Man, if you have trouble keeping control of the clutter in your house, this is the book to read! It is an easy, quick read and it is fabulous! It truly could change your life if you follow the advice of the author, Marie Kondo, a Japanese consultant who specializes in tidying (decluttering). I'll just share a quick synopsis.
Marie's theory is to not choose what you want to get rid of, but to choose what you want to keep in your home. You should only have things in your home that are absolutely necessary or spark absolute joy!
The theory is pretty basic to start with but how and to what extreme she does it, is what gets you thinking. Basically you are going to:
Sort all items in your home. Discard to reduce clutter and then find a home for every item to be returned to.
Kondo suggests that we should start by going through every piece of clothing in our homes first. You need to hold one piece in your hand at a time. Treat it like it has feelings. If you had great memories when you used to wear it, but no longer do, thank it for the memories and wish it luck and send it on its way. If you are holding onto clothes because you might wear it "someday", get rid of it. If the piece of clothing doesn't spark joy, get rid of it. Remember you are choosing what to keep not what to give away. Go through every single piece of clothing in your home, quickly.
Next she says you should go through all the books in the house. You must take every book off the shelf and open the pages. Does this book spark joy? If you are holding on to it because you want to read it someday, get rid of it. If you haven't read it, you probably won't. If you really miss it after getting rid of it, buy it again and maybe you'll read this time.
She continues with papers next. She says to only keep critical things like birth certificates and insurance policies in one box and then to only have active papers you are working on in another. Everything is online or most likely not needed. ( I felt this was pretty extreme, yet made me think about what I really need to keep.)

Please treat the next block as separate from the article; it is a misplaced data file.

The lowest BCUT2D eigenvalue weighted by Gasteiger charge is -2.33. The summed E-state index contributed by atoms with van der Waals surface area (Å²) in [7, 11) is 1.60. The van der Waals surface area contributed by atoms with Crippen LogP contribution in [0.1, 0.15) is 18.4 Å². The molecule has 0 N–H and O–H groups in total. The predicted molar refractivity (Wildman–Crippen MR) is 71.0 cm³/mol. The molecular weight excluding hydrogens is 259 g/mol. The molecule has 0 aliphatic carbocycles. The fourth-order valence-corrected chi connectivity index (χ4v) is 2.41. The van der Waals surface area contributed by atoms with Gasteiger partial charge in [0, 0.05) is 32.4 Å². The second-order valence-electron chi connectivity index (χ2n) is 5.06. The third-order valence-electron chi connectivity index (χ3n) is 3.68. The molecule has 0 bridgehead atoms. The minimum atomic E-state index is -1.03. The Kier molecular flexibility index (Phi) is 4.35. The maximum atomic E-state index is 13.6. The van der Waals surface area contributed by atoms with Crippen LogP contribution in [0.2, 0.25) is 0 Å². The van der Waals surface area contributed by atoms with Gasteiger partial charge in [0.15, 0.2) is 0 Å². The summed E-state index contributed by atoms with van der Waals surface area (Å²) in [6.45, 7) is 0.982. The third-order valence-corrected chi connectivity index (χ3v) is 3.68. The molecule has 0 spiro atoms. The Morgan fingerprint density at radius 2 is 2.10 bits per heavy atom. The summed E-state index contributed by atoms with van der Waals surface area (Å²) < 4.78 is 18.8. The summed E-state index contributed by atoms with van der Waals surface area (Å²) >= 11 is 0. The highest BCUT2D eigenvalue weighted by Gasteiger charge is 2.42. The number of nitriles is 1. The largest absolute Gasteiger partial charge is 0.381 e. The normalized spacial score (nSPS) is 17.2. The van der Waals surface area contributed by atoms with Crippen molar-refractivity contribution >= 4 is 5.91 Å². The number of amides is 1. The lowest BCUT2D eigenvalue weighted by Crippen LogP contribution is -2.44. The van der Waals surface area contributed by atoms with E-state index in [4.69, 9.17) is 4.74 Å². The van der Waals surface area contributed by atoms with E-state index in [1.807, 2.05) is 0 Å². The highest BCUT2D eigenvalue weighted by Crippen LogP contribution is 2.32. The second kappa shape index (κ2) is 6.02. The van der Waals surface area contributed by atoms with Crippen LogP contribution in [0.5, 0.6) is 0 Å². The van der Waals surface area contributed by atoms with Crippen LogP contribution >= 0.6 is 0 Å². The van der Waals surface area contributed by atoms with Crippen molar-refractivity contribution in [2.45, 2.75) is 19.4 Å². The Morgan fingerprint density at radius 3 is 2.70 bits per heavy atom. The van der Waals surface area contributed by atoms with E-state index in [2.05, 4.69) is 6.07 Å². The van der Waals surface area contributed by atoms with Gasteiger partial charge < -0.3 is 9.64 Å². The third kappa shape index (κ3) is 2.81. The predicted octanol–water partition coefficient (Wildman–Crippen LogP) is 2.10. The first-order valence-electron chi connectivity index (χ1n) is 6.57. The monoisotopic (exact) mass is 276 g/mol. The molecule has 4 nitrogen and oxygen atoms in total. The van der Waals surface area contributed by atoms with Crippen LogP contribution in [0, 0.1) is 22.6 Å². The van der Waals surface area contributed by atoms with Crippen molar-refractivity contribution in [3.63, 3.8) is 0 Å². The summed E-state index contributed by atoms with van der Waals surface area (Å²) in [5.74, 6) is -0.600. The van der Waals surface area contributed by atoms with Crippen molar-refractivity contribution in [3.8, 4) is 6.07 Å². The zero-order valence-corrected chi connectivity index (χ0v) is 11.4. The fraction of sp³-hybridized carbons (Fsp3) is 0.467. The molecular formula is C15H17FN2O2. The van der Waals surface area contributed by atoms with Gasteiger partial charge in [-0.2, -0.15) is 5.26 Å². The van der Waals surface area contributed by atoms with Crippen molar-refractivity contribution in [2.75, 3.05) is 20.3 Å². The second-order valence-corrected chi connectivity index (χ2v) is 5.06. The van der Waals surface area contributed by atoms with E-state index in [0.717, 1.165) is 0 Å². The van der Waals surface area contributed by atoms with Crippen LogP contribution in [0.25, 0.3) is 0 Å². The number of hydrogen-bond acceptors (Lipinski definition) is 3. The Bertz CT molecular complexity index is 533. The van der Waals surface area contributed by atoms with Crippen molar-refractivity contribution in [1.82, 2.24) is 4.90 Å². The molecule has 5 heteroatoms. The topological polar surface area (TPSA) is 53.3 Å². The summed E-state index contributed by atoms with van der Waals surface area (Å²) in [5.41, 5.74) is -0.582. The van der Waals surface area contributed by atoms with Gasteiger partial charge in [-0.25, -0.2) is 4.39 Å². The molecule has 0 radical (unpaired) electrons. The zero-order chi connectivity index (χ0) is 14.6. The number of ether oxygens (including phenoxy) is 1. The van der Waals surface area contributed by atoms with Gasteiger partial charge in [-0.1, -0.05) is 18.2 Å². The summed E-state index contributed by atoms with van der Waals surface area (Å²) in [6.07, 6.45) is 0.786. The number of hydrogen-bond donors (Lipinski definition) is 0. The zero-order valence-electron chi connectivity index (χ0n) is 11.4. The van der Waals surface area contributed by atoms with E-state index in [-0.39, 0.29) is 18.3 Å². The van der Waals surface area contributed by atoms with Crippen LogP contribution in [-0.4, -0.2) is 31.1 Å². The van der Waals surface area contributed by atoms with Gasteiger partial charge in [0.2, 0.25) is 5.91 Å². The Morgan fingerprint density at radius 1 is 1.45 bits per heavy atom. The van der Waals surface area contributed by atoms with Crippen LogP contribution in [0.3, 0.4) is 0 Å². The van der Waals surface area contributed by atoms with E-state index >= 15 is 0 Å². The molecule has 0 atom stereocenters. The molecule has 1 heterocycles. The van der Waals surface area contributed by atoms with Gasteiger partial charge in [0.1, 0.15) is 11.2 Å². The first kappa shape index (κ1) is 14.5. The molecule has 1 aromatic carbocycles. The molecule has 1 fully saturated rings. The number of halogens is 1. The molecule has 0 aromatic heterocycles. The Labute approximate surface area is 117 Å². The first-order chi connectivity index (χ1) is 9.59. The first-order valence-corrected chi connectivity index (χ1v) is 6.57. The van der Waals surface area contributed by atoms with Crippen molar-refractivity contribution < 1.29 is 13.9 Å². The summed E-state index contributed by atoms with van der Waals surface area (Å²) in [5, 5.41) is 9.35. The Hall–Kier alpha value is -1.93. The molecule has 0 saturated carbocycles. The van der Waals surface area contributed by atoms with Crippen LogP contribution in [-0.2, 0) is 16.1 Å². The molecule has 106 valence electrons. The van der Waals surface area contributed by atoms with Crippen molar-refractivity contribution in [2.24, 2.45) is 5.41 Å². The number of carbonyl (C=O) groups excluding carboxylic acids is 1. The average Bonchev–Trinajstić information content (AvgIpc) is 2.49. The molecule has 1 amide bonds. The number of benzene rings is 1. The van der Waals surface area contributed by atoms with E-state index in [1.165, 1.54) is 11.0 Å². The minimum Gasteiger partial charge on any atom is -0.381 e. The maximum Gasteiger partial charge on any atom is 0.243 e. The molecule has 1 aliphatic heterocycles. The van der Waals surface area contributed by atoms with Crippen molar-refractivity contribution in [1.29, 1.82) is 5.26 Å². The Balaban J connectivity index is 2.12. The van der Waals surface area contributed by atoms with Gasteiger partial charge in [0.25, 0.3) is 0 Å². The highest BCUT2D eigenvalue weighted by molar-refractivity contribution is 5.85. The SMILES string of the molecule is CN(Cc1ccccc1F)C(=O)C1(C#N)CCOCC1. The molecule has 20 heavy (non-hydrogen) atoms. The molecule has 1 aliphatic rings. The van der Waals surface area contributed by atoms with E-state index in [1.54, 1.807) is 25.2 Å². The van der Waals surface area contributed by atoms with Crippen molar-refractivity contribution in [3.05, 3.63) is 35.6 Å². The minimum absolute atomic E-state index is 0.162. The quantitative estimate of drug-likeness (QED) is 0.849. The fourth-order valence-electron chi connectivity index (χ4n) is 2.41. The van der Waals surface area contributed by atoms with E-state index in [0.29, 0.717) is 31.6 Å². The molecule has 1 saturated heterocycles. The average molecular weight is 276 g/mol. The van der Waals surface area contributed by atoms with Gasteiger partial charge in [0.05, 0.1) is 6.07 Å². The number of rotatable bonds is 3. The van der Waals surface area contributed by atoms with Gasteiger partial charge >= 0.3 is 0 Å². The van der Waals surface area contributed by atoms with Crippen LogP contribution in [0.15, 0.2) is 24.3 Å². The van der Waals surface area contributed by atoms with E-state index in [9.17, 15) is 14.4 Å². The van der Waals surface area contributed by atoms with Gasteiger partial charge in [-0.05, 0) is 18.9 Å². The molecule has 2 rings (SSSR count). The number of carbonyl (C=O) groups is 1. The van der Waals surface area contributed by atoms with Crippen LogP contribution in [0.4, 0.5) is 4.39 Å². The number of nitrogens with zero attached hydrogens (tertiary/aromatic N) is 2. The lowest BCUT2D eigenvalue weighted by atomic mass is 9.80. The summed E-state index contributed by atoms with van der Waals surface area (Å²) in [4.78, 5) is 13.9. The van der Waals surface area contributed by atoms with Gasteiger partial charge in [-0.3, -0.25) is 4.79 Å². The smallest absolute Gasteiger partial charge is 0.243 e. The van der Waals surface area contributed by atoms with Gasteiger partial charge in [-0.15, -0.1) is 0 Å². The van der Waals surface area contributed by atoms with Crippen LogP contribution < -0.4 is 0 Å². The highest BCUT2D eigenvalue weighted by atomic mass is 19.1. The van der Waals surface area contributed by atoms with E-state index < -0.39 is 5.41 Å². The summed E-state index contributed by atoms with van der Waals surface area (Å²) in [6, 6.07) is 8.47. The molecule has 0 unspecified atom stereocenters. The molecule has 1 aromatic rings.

Sentimental items should be saved for last because they will be the hardest to get rid of. Kondo basically says that if these things have brought you joy in the past they have fulfilled their purpose. If they now only gather dust, it is time for them to move on. ( I HATE clutter, but I personally have a hard time getting rid of sentimental things. I think as long as things are organized and neatly have a home, I wouldn't feel bad about holding on to them. )
Once everything has been discarded, (and her clients discard bags and bags and bags. Sometimes in the 100's) it is time to store whats left and find a home for them. Once everything has a home, you will always know where to put things back after you are done using it. No more cluttered home!
Ultimately a person after decluttering to this extent "comes to know contentment". Because of their tiding, ones life becomes happier and more fulfilling. Kondo says that the mental benefits of tidying are so manifold and obvious that the newly minted tidier will never fall back into their old ways again.
I have very little clutter in my home. I have very few clothes in my closet. BUT after reading this book, I went straight to my closet and got rid of a large black trash bags of clothes, shoes and boots from my closet. And I feel great! It is true that when you simplify your life, you feel lighter and more at piece. There are some parts of this book that seem extreme, but over all it is very motivating. I am going to suggest this book to all my clients.